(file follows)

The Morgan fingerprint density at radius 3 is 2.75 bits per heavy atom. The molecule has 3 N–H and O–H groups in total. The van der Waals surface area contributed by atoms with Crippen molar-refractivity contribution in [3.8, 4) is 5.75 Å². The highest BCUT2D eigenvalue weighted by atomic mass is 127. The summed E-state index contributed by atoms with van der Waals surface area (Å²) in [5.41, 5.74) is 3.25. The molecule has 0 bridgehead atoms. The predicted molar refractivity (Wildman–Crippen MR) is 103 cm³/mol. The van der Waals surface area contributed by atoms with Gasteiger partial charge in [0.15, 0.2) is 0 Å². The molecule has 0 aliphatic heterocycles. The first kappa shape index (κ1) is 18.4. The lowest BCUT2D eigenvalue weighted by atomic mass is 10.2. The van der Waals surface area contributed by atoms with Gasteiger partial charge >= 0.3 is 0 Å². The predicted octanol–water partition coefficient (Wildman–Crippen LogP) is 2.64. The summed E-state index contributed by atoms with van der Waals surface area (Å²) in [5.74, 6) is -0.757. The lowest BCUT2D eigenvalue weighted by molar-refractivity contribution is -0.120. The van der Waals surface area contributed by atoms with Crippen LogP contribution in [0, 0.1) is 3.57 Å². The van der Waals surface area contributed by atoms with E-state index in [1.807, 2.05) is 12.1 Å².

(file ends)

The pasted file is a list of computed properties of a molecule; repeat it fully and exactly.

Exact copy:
The Morgan fingerprint density at radius 3 is 2.75 bits per heavy atom. The molecule has 3 N–H and O–H groups in total. The van der Waals surface area contributed by atoms with Crippen molar-refractivity contribution in [3.8, 4) is 5.75 Å². The highest BCUT2D eigenvalue weighted by atomic mass is 127. The summed E-state index contributed by atoms with van der Waals surface area (Å²) in [5.41, 5.74) is 3.25. The molecule has 0 bridgehead atoms. The predicted molar refractivity (Wildman–Crippen MR) is 103 cm³/mol. The van der Waals surface area contributed by atoms with Gasteiger partial charge in [0.15, 0.2) is 0 Å². The molecule has 0 aliphatic heterocycles. The first kappa shape index (κ1) is 18.4. The lowest BCUT2D eigenvalue weighted by atomic mass is 10.2. The van der Waals surface area contributed by atoms with Gasteiger partial charge >= 0.3 is 0 Å². The predicted octanol–water partition coefficient (Wildman–Crippen LogP) is 2.64. The summed E-state index contributed by atoms with van der Waals surface area (Å²) in [5.74, 6) is -0.757. The lowest BCUT2D eigenvalue weighted by molar-refractivity contribution is -0.120. The van der Waals surface area contributed by atoms with Crippen LogP contribution in [0, 0.1) is 3.57 Å². The van der Waals surface area contributed by atoms with E-state index in [1.807, 2.05) is 12.1 Å².